The first lean project I assisted has finished up its first phase. I worked with Eric Karvonen, Executive Chef and Kathy Wardynski, Manager of Purchasing and Process Improvement on a shelf that holds catering bowls and utensils inside the MUB kitchen. We used 5S methodology to tackle the current state problems.
On the first day we took a look at the current state: lots of clutter, lack of organization and no system to sustain any organization that is attempted. To begin work we removed any items from the shelf that should not have been there. All of these items already had a proper place to be stored, but had accumulated on this shelf. Next, we began trying different arrangements of the bowls and utensils that would remain. After consulting a few subject matter experts (catering staff, dish washing staff) a final arrangement was agreed upon. Along with the organization, the fluid ounce capacity of each size of bowl was determined to make bowl selection easier during food preparation for catering.
Before the next visit to the pebble bowl shelf, labels were created for the new organization. The next day consisted of applying duct tape to section off parts of the shelf for each of the bowl sizes and utensils. The labels were applied for each position to sustain the new current state.
Overall, this phase of the project went great. Future phases of the project will continue throughout the summer, next we will begin work on the storage of catering trays as well as various sauces, oils, and vinegars.
Taking the time to understand the current state of a problem can be described as the most critical part for improvement. Many Lean practitioners will recommend at least 50% of the time invested in making an improvement be in the Plan phase of the Plan-Do-Check-Adjust cycle. This is where you will study the problem where it occurs (the gemba) and collect baseline metrics, facts, and observations to answer the question “What is currently happening?” From there a problem statement can be formulated to focus the improvement effort.
A good problem statement should sound something like this: “A is happening, causing X, Y, and Z.” A is the problem and X, Y, and Z are waste.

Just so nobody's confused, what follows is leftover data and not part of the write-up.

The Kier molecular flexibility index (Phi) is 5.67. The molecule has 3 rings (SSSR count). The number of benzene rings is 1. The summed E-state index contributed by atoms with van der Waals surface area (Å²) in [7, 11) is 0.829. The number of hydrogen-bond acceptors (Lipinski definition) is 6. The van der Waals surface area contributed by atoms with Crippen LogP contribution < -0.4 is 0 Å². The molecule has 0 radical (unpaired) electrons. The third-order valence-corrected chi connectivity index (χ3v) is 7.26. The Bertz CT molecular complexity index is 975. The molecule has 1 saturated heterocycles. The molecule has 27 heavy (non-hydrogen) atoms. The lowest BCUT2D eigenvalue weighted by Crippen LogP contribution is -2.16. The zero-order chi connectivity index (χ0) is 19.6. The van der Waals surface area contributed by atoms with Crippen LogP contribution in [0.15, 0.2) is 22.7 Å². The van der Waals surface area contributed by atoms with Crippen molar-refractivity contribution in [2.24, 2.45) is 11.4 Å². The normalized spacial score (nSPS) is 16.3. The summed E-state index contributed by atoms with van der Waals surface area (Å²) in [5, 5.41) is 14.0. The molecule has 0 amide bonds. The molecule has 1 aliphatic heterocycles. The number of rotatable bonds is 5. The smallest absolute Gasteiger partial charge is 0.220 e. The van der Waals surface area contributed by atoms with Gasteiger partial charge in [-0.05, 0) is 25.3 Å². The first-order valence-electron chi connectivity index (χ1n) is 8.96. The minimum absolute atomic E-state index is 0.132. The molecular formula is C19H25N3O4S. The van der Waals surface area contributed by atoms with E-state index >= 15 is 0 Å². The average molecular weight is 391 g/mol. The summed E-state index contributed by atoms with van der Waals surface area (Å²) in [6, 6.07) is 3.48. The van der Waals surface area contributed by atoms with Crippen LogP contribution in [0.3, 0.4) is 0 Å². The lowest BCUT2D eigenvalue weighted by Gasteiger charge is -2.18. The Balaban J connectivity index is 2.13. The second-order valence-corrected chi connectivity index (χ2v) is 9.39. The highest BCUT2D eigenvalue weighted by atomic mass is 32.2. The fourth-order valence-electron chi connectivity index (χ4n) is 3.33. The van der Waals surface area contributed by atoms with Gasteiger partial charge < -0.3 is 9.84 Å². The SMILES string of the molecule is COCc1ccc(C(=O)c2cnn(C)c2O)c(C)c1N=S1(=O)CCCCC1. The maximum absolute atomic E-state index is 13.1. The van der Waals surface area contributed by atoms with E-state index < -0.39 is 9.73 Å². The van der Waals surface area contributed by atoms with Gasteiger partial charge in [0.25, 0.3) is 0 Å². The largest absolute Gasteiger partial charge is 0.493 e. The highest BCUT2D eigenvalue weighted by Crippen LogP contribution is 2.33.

A kaizen event is currently implementing countermeasures to respond to the problems within the Tech Fit Benefit Request Process. Metrics were collected for a few weeks prior to the team getting together. Vendors and customers (stakeholders) were involved to understand key issues with the process. As a result, a problem statement was formulated:
Heidi Reid, the Facilities and Events Coordinator at the MUB shared a bit about the tours: “The Lean tours consisted of several “day to day” continuous improvements that take place in our office and building.” The tour started off with their 5S improvement project for their inventory of office supplies. The 5S improvements to the supply closet and ordering system have been sustained for over 4 years and counting.
Standardized work was also covered on the tour, “We used standardized work for many areas including managing our guest room reservation/check-in procedure. We utilize a practice of standardized work called knowledge folders, which are step by step instructions for many routine operations. If a student worker needs to perform a duty they are not familiar with, they can use these folders to complete the task” stated Reid.
Other Lean improvements and tools covered on the tour were the value of auditing, daily team meetings , and visual controls. Reid added “our office staff are working every day to improve our processes and streamline daily work, in an effort to satisfy our customer’s needs.”
The tour sparked new interest in Lean practice to those who participated. Karen Patterson, new to the University and the Center of Diversity and Inclusion, had a positive experience on the tour. Karen came from Portage Health, where many of the nurses are practicing Lean. When asked about her overall impression of the tour Karen said she was very excited to hear about all of the improvements. Karen has taken the next steps to bring Lean to her new role and will be presenting some ideas to her office at their May department meeting.